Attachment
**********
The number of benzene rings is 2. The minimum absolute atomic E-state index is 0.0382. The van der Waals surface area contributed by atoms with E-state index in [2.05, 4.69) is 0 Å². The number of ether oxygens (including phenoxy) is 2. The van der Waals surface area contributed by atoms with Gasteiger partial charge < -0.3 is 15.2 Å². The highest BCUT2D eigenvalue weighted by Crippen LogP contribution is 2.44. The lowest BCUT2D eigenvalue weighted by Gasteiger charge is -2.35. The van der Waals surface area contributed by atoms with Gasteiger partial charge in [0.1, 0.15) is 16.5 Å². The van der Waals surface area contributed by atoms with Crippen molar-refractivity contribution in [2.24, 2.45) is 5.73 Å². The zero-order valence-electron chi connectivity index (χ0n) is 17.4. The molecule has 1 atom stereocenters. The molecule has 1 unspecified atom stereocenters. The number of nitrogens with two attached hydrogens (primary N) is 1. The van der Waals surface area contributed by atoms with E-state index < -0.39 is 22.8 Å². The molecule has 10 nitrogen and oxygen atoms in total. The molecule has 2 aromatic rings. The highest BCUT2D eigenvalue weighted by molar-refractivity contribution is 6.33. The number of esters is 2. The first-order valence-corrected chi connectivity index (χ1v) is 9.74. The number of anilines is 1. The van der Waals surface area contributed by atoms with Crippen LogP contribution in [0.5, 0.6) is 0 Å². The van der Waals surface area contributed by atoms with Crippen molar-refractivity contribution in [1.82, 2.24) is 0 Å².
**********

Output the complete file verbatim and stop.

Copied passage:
The number of benzene rings is 2. The minimum absolute atomic E-state index is 0.0382. The van der Waals surface area contributed by atoms with E-state index in [2.05, 4.69) is 0 Å². The number of ether oxygens (including phenoxy) is 2. The van der Waals surface area contributed by atoms with Gasteiger partial charge < -0.3 is 15.2 Å². The highest BCUT2D eigenvalue weighted by Crippen LogP contribution is 2.44. The lowest BCUT2D eigenvalue weighted by Gasteiger charge is -2.35. The van der Waals surface area contributed by atoms with Gasteiger partial charge in [0.1, 0.15) is 16.5 Å². The van der Waals surface area contributed by atoms with Crippen molar-refractivity contribution in [2.24, 2.45) is 5.73 Å². The zero-order valence-electron chi connectivity index (χ0n) is 17.4. The molecule has 1 atom stereocenters. The molecule has 1 unspecified atom stereocenters. The number of nitrogens with two attached hydrogens (primary N) is 1. The van der Waals surface area contributed by atoms with E-state index < -0.39 is 22.8 Å². The molecule has 10 nitrogen and oxygen atoms in total. The molecule has 2 aromatic rings. The highest BCUT2D eigenvalue weighted by molar-refractivity contribution is 6.33. The number of esters is 2. The first-order valence-corrected chi connectivity index (χ1v) is 9.74. The number of anilines is 1. The van der Waals surface area contributed by atoms with Crippen LogP contribution in [0.5, 0.6) is 0 Å². The van der Waals surface area contributed by atoms with Crippen molar-refractivity contribution in [1.82, 2.24) is 0 Å².